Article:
Finland's Minister of Family Affairs and Social Services, Juha Rehula, has issued an official state apology on Sunday to those who have been mistreated in child protective services over the decades. The government has not promised any financial compensation to the victims of mistreatment.
November 20 has designated as Children's Day by the United Nations since 1954. The Declaration of the Rights of the Child was adopted on the same date five years later, followed by the Convention on the Rights of the Child in 1989.
The move follows a report published last spring by a commission tasked with looking into the experiences of children taken into custody during the era of Finland's first Child Welfare Act. It was in effect from 1937 to 1983.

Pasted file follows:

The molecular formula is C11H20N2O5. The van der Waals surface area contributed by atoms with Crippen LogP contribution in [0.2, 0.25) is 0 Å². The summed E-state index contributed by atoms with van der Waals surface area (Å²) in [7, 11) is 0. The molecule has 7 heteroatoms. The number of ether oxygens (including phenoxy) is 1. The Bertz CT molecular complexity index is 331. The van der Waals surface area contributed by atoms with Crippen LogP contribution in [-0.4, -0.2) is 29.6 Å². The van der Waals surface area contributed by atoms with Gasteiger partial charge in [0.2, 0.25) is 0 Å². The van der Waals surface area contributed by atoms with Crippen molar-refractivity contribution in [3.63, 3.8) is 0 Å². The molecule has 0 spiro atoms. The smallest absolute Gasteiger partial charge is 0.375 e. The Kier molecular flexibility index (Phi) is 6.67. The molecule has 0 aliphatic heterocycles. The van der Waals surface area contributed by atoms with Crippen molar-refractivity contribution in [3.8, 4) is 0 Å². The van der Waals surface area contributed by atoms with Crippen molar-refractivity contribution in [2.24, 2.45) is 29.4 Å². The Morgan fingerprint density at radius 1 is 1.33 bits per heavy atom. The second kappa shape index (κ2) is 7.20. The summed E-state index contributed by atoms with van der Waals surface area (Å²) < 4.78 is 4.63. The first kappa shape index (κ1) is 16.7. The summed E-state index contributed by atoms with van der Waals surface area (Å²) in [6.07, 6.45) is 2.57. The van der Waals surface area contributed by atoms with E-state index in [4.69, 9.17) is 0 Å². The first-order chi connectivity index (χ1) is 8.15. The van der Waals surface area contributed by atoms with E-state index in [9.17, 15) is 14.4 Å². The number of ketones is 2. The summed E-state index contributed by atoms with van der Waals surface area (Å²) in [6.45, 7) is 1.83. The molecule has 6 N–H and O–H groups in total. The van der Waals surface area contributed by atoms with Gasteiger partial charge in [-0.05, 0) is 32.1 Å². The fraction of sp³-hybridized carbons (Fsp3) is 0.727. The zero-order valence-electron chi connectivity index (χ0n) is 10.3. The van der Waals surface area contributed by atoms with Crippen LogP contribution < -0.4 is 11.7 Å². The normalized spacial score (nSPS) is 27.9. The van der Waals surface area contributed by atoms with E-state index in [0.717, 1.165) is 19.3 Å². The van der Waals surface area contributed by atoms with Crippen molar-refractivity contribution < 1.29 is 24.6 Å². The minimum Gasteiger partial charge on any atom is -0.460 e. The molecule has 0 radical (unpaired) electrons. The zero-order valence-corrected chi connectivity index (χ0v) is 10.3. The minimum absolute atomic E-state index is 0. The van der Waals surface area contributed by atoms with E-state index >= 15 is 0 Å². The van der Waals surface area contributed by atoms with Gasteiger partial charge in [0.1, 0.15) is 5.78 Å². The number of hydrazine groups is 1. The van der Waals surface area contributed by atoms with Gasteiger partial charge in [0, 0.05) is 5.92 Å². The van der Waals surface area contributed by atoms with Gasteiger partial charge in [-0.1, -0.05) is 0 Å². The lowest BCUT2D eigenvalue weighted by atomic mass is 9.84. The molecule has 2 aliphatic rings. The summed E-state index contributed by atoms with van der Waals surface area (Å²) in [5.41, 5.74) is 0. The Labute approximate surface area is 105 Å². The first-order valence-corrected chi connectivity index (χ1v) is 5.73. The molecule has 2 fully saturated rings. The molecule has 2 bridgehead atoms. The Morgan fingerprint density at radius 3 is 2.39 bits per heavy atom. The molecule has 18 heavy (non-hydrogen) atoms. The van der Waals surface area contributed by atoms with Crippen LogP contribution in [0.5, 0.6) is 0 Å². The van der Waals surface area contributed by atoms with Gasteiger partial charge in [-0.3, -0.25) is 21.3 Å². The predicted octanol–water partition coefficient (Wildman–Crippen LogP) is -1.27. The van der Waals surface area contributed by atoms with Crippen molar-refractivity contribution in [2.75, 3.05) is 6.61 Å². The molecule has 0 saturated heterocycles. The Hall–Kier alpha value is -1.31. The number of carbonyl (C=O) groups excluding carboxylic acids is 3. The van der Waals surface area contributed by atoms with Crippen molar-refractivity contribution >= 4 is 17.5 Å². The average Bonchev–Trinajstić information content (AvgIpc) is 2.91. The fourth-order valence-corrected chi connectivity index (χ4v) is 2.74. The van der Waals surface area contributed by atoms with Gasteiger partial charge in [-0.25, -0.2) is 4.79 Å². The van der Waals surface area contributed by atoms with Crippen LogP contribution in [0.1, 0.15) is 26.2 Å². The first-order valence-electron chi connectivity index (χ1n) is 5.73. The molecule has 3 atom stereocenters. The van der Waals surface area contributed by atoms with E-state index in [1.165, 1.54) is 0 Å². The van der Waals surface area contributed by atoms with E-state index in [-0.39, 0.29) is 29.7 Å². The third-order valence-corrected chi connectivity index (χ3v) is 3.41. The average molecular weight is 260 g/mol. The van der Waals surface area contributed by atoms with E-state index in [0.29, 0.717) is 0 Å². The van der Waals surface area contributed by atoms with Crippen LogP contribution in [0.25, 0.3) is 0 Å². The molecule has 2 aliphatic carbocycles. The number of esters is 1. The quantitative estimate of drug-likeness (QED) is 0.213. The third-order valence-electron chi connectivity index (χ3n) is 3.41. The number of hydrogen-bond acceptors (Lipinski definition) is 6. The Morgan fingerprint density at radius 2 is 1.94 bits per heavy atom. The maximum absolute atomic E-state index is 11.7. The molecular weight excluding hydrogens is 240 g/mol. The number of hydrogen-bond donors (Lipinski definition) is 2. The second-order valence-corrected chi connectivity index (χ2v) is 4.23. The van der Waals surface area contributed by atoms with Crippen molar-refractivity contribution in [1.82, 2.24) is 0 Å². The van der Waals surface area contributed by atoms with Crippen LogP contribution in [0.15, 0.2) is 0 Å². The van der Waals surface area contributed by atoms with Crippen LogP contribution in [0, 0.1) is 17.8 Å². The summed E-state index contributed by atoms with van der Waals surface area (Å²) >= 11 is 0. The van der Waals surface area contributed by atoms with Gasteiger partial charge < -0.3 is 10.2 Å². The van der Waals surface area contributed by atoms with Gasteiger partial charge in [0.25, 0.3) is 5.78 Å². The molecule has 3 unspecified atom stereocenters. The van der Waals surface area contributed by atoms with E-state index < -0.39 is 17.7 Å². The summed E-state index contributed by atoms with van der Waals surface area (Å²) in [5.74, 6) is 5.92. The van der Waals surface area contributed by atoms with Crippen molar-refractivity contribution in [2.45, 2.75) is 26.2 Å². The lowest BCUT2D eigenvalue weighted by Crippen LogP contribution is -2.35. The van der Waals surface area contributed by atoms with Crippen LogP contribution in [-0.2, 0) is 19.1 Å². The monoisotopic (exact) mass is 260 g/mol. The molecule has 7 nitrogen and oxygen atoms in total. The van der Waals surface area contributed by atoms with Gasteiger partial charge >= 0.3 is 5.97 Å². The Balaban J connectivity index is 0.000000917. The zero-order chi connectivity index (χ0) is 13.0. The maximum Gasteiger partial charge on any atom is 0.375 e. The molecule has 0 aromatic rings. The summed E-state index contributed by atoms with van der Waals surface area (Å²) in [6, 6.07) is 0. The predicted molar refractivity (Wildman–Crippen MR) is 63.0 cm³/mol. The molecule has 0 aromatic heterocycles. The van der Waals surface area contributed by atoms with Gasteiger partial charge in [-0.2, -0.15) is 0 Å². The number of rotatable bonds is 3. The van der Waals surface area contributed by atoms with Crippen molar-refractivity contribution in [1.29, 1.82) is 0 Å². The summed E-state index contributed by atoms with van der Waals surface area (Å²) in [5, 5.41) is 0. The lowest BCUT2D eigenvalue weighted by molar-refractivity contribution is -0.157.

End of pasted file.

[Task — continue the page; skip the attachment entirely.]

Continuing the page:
The study documented incidences of mistreatment and abuse in all child protection facilities, including reform schools, juvenile detention facilities, orphanages and foster homes.
The current Child Welfare Act specifies that all children living in Finland, regardless of their nationality, are entitled to care and a safe growing environment. Everyone under the age of 18 must be treated equally as individuals and be allowed to influence issues that concern them.
The wording of the law may be read in nine languages on the website of the Central Union for Child Welfare.
Rehula, a deputy chair of Prime Minister Juha Sipilä's Centre Party, has held the Family Affairs and Social Services portfolio since mid-2015. He previously served as Minister of Social Affairs and Health for about a year in 2010-11.